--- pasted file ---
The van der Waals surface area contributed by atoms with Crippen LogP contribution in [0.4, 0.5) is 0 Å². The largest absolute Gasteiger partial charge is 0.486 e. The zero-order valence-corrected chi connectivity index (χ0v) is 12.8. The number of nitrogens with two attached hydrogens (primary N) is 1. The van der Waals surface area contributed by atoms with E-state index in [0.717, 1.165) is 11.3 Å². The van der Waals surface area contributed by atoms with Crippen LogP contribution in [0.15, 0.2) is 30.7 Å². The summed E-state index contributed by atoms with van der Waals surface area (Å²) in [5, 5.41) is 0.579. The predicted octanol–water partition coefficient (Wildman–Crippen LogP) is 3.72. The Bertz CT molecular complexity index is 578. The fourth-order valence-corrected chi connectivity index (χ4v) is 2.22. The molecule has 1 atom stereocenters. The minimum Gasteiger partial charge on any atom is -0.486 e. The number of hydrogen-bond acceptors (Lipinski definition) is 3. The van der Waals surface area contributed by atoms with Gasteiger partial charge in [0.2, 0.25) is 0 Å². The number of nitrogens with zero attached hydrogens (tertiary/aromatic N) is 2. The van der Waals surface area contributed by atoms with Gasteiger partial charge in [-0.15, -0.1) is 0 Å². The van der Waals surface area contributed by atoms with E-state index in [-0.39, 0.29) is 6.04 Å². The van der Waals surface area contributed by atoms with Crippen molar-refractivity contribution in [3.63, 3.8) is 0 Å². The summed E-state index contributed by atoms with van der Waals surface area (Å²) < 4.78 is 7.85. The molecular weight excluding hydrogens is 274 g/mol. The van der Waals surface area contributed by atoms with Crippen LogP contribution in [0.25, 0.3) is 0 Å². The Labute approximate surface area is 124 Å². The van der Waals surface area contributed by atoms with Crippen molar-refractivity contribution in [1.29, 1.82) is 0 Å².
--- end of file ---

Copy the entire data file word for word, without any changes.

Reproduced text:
The van der Waals surface area contributed by atoms with Crippen LogP contribution in [0.4, 0.5) is 0 Å². The largest absolute Gasteiger partial charge is 0.486 e. The zero-order valence-corrected chi connectivity index (χ0v) is 12.8. The number of nitrogens with two attached hydrogens (primary N) is 1. The van der Waals surface area contributed by atoms with E-state index in [0.717, 1.165) is 11.3 Å². The van der Waals surface area contributed by atoms with Crippen LogP contribution in [0.15, 0.2) is 30.7 Å². The summed E-state index contributed by atoms with van der Waals surface area (Å²) in [5, 5.41) is 0.579. The predicted octanol–water partition coefficient (Wildman–Crippen LogP) is 3.72. The Bertz CT molecular complexity index is 578. The fourth-order valence-corrected chi connectivity index (χ4v) is 2.22. The molecule has 1 atom stereocenters. The minimum Gasteiger partial charge on any atom is -0.486 e. The number of hydrogen-bond acceptors (Lipinski definition) is 3. The van der Waals surface area contributed by atoms with Gasteiger partial charge in [0.2, 0.25) is 0 Å². The number of nitrogens with zero attached hydrogens (tertiary/aromatic N) is 2. The van der Waals surface area contributed by atoms with Gasteiger partial charge in [-0.15, -0.1) is 0 Å². The van der Waals surface area contributed by atoms with E-state index in [-0.39, 0.29) is 6.04 Å². The van der Waals surface area contributed by atoms with Crippen molar-refractivity contribution in [3.63, 3.8) is 0 Å². The summed E-state index contributed by atoms with van der Waals surface area (Å²) < 4.78 is 7.85. The molecular weight excluding hydrogens is 274 g/mol. The van der Waals surface area contributed by atoms with Crippen LogP contribution in [0.25, 0.3) is 0 Å². The Labute approximate surface area is 124 Å². The van der Waals surface area contributed by atoms with Crippen molar-refractivity contribution in [1.29, 1.82) is 0 Å².